The Canadian response to the call to help boost the survival rate of Caribbean children with cancer has been overwhelming.
Nearly two years ago, the Caribbean SickKids Paediatric Cancer & Blood Disorders Project (CSPCBDP) was launched to assist with the building of health care capacity in Jamaica, Barbados, St. Lucia, St. Vincent & the Grenadines, Trinidad & Tobago and the Bahamas by training health care professionals, providing consultation and diagnostic expertise and developing and expanding access to treatment and supportive care.
SickKids Foundation was seeking to raise $8 million in five years to support the project.
At a press conference last week to announce a fundraiser later this month for the project, Barbadian-raised Dr. Victor Blanchette – who along with Dr. Upton Allen are the co-chairs – announced that $7 million has already been raised for the initiative.
Lead donors Scotiabank, CIBC FirstCaribbean International Bank, Jamaican-born entrepreneur Wes Hall who founded Kingsdale Shareholder Services and husband and wife Allan Magee and Melanie McCaig have each contributed $1 million.
When Magee and McCaig’s son was diagnosed with leukemia, Blanchette provided the family with a greater understanding of the disease and treatment options. Impressed with his compassion and professionalism and satisfied with the care the hospital offered their son who is now cancer free, they initially funded a feasibility study which was used to identify where the gaps were in cancer care in the Caribbean.
To recognize their donations, Blanchette was appointed the McCaig Magee medical director for the project.
Part of the funds raised from the Caribbean Tourism Organization (CTO) rum & rhythm silent auction on October 30 at Ripley’s Aquarium of Canada will go the CSPCBDP.
Blanchette thanked the CTO and announced that telemedicine spaces will be launched in St. Lucia and St. Vincent & the Grenadines next week.
A key component of the initiative, telemedicine enables Caribbean doctors and trainees to consult with SickKids on specific cases and receive customized educational and training sessions.
With support from donors, telemedicine facilities were recently opened in the Bahamas and Barbados.
“Since initiating the telemedicine consultation rounds, we have held 15 consultation second-opinion dialogue covering approximately 32 cases coming from across the participating countries,” said Blanchette. “This knowledge transfer is now possible and we are doing it. We have 32 physicians at SickKids and there is only one in most of the Caribbean countries and they are not all specialists.”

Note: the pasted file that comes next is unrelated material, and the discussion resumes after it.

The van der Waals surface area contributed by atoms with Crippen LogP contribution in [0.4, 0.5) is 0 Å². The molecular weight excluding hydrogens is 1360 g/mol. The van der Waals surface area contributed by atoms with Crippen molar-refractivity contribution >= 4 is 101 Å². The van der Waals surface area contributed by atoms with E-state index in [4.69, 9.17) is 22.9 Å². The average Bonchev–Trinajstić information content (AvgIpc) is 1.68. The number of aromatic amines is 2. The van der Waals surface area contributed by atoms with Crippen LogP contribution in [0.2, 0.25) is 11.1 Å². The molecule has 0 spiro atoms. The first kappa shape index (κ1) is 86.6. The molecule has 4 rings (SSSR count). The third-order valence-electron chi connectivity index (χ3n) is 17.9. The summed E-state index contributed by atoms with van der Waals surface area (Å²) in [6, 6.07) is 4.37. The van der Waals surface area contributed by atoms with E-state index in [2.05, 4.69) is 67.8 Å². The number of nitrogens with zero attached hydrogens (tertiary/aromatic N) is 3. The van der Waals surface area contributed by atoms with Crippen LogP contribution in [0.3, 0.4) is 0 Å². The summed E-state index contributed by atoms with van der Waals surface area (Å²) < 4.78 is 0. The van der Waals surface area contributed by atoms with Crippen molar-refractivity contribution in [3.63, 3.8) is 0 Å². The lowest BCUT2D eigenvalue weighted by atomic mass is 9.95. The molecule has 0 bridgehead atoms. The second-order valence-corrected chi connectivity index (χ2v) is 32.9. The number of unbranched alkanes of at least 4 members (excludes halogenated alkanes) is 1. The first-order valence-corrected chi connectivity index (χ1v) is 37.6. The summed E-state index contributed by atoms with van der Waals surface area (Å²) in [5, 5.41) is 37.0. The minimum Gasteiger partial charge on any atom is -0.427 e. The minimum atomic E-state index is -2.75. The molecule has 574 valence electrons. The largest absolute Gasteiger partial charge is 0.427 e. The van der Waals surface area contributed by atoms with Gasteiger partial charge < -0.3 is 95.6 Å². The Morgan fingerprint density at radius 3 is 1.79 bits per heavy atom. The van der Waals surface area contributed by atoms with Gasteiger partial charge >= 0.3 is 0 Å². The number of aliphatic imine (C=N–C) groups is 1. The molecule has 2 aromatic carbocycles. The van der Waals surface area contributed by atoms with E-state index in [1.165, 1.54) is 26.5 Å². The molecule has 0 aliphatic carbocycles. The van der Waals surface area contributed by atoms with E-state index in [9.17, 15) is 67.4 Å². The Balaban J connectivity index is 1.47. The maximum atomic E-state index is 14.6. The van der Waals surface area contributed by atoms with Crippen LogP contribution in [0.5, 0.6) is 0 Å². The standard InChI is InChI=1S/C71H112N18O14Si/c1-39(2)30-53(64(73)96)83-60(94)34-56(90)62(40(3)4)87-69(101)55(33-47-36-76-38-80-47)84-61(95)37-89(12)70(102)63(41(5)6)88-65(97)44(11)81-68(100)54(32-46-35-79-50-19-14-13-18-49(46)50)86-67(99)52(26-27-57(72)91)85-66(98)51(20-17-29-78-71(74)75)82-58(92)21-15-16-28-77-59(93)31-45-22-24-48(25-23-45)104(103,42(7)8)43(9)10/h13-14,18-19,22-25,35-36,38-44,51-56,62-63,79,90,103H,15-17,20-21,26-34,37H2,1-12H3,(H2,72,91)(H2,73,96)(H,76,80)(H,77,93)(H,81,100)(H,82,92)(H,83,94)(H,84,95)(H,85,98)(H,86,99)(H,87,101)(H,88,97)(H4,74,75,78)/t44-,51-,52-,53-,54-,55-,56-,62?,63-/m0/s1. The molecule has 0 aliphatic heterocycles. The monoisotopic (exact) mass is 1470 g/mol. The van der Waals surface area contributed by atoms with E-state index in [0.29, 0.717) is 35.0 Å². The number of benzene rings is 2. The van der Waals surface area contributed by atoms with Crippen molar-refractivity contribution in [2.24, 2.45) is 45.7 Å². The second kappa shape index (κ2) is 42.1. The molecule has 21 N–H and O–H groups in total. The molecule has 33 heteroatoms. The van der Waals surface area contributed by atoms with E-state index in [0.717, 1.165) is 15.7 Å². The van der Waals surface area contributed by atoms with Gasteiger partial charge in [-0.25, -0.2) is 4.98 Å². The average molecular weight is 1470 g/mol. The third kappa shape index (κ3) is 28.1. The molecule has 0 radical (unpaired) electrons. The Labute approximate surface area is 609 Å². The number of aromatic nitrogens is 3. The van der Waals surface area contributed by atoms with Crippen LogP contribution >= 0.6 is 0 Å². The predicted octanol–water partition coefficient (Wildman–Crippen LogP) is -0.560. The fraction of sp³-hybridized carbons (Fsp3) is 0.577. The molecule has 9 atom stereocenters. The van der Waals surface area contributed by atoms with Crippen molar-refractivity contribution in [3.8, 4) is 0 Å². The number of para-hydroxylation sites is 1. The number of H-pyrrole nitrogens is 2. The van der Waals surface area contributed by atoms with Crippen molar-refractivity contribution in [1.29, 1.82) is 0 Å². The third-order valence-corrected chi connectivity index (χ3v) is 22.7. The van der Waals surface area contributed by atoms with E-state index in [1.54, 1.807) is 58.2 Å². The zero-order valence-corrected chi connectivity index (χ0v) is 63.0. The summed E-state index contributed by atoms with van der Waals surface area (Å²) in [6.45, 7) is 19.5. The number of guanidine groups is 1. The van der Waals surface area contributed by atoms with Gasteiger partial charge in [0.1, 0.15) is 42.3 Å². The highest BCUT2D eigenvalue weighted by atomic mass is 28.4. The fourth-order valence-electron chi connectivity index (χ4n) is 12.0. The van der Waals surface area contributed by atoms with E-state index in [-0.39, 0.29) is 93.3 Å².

With its outstanding research capacity and teachers with expertise in myriad areas of child health, Blanchette said SickKids hospital is the perfect match to improve the outcome of children affected by paediatric cancers and serious blood disorders.
“At the Hospital for Sick Children, we have a very large cancer and blood disorder program which is the largest in Canada and the world,” he said. “If a child was diagnosed with cancer about 50 years ago, they almost invariably died. At SickKids where we see about 20-25 per cent of all children born in this country with cancer each year, the cure rate is over 80 per cent. That means that eight of 10 children in this country with access to diagnosis and treatment which is a combination of surgery and chemotherapy will survive and have families while contributing to society. We hope that children in the Caribbean will have the same outcomes.”
Children residing in Caribbean territories outside the six selected countries will have access to the specialists and facilities in the hubs closest to them for diagnosis and treatment.
“I am aware there are other countries outside the six hubs selected and some of them have expressed an interest in being part of the project,” said Blanchette. “We started our journey with countries where we have some personal connections and specialists in blood disorders, paediatric cancer and infectious diseases.”